How One Phone Call From A Citizen Through CGNet Swara Helped Old People In A Village To Get Pension
April 9th, 2016 / 4:44 PM
CGNet Swara (www.cgnetswara.org) is a citizen journalism tool through which all of us can bring change and work towards a better India by making one phone call.
In July 2015, Jeevanlal Saket (Rewa District) in Madhya Pradesh reported an issue on CGNet Swara where pension for old people in a village was discontinued and the authorities continued to ignore appeal for regular pension distribution. After followup on the issue by callers with the authorities, the collector decided to resume the pensions.
Often we think looking at mainstream media as to why they do not report news from rural India where roughly 2/3rd of India’s population lives. Part of the issue is that the media houses do not have many journalists covering rural India, hence missing out on a lot of news and even the little news nuggets that makes into the mainstream media often isn’t given the due importance it deserves.
In addition, poor delivery of schemes is often known to be the biggest bottleneck with the government itself acknowledging the gap. CGNet Swara is changing that by providing the people living in rural/tribal India with a mechanism to self-report their issues. He and his team train the villagers using different techniques who then using the missed call technology, report the issue on CGNet Swara. These issues are verified by the CGNet Swara moderators and picked up by journalists, concerned citizens all over the world.
In addition to bridging the gap between rural and urban India, CGNet Swara (of which CG refers to Central Gondwana which is where the project was initially started) is also increasingly being used as a grievance redressal mechanism. More and more government officials are using CGNet Swara to track issues in their areas and have them addressed promptly. Issues including payment of pensions, NREGA wages, electricity supply issues, public funds misuse, and on health and education have been resolved through citizen journalism action on CGNet Swara.
Shubhranshu Choudhary, founder of CGNet Swara who grew in (Manendragarh in Koria district) Chhattisgarh and often saw a lot of people suffering because of lack of attention to the problems they were facing – poverty, lack of healthcare, education, unpaid wages, etc. Although he did very well for himself, growing on to become BBC’s South Asia Producer he wasn’t really happy with practising what he calls an ‘aristocratic’ form of journalism. He quit his job and eventually went on to establish CGNet Swara. Currently CGNet Swara works with the rural people in Chhattisgarh, Madhya Pradesh, Jharkhand, Orissa, Maharashtra, Rajasthan, Gujarat and Telangana. Shubhranshu is hopeful that eventually it will be used in all villages in India. Its model is already being replicated in many countries around the world.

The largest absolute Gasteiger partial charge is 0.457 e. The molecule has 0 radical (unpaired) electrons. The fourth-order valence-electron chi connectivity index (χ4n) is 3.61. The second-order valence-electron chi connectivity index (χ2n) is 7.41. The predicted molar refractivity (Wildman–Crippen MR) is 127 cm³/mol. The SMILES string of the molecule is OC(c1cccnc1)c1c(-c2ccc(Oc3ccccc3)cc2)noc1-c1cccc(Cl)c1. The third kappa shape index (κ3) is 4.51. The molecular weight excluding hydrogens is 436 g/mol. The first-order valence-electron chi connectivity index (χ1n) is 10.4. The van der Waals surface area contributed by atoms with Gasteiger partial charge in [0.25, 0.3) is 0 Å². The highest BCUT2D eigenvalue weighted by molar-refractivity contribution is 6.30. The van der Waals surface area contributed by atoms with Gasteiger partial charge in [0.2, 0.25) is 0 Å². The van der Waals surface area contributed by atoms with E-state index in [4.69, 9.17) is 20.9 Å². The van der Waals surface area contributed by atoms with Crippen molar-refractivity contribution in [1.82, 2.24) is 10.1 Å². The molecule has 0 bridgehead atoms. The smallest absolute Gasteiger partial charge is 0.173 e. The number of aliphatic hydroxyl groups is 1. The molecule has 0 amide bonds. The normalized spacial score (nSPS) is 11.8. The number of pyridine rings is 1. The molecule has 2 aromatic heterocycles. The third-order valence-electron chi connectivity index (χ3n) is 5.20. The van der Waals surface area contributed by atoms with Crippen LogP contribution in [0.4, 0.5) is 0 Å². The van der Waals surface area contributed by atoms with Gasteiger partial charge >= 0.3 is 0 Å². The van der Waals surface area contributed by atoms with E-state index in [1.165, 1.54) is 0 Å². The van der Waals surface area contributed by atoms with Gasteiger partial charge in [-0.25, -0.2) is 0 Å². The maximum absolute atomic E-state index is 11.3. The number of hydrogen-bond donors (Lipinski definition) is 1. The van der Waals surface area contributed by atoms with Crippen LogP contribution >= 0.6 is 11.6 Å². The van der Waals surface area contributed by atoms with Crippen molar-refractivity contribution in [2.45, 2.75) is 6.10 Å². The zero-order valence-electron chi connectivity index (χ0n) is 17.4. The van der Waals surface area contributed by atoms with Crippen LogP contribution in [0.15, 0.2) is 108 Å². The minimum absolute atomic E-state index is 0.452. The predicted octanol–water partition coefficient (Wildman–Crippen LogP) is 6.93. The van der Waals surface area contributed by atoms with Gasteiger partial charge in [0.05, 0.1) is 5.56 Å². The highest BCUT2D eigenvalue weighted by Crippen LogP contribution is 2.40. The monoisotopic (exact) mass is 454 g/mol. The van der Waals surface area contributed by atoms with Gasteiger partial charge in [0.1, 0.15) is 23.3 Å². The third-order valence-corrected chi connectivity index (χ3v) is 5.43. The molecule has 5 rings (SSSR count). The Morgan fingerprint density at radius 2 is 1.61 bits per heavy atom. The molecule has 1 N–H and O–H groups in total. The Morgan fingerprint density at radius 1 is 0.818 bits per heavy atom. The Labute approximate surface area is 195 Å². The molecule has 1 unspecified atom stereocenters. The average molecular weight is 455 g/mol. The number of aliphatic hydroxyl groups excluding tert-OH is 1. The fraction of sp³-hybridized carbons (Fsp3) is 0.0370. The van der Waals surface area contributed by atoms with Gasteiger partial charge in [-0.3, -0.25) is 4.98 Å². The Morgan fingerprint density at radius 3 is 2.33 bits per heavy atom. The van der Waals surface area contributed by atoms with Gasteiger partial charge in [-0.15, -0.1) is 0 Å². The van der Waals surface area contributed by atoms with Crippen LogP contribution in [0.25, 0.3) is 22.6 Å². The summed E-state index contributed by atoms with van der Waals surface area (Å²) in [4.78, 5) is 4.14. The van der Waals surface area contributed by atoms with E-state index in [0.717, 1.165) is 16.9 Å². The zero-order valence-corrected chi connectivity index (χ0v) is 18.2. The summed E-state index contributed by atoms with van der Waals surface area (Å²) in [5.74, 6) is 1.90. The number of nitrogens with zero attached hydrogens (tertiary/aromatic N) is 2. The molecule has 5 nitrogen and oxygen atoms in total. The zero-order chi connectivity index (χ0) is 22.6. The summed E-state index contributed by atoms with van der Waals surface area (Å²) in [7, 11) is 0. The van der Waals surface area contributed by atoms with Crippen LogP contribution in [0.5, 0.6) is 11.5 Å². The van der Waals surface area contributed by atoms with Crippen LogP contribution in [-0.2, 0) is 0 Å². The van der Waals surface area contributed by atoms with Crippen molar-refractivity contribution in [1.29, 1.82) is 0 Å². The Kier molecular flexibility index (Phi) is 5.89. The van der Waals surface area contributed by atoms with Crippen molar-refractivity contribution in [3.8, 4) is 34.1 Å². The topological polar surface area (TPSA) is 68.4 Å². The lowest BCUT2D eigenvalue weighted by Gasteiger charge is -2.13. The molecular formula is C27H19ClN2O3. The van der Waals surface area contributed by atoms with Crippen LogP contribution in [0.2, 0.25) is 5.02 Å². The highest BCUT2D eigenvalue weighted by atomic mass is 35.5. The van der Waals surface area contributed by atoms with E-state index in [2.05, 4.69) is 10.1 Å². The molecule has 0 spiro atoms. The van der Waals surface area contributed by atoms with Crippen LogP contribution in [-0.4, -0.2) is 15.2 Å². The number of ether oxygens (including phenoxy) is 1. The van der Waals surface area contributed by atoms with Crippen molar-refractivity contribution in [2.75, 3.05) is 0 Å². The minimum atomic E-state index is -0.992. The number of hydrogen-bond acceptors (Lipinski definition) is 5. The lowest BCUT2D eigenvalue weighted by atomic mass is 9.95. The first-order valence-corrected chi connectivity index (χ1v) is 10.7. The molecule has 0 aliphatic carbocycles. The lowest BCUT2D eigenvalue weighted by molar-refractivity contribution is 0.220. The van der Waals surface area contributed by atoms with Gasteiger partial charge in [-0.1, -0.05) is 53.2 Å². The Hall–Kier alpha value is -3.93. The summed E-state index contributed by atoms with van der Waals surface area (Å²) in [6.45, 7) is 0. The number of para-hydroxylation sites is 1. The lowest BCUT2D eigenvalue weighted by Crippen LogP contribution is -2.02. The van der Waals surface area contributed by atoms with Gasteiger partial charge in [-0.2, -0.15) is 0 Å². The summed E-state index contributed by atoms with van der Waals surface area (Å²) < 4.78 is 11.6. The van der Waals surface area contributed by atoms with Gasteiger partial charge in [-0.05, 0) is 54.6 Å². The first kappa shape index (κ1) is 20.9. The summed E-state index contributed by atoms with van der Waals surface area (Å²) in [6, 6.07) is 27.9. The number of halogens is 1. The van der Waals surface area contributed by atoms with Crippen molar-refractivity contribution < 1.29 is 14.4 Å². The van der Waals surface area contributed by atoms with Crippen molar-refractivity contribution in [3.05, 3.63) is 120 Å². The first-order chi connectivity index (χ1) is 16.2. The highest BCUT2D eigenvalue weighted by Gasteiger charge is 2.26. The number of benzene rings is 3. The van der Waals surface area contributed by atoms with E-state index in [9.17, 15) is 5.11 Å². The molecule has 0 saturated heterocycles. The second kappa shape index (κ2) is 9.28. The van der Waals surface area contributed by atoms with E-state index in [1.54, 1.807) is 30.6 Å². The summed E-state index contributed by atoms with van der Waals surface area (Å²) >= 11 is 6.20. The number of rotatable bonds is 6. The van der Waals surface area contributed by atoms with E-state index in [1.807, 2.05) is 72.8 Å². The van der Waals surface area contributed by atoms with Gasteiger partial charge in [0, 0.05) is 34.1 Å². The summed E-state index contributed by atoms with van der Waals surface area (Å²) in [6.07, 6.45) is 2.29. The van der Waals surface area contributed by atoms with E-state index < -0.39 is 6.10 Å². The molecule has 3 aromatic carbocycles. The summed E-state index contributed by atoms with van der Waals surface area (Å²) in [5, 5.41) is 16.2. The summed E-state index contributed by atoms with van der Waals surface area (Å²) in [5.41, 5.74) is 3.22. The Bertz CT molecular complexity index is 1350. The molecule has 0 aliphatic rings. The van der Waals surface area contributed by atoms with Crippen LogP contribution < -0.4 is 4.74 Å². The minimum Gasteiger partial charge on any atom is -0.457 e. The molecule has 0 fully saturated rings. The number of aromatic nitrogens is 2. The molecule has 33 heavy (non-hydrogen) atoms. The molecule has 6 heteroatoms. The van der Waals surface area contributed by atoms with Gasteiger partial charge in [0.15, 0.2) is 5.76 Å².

They receive around 100 stories everyday of which it publishes 5-10 stories on its site with around 1000 people calling to listen to reported calls daily. Currently they sustain on a grant basis and are free for the users, but are hoping to make a transition to a revenue model.
You can help CGNet Swara by one of the following ways:
– Making a call through www.CGNetSwara.org for the issues, following up on the issue with the concerned officials (and potentially reporting the issue to journalists).
– Writing to Shubhranshu Choudhary at [email protected] if you’re interested in setting up a chapter (group of volunteers promoting CGNet Swara, calling officials to help address issues) or helping connect CGNet Swara to villages near you.
– Providing technical (development, testing etc) assistance by writing to [email protected] Some potential projects include improving layout of CGNet Swara site, helping track issues on site better, crowdsourcing the moderation process and scaling follow-up process to link to put online petitions or any other actions. The site is built on PHP using Loudblog framework.
You can join the page: https://www.facebook.com/CGNetSwara/?fref=ts
Edited by :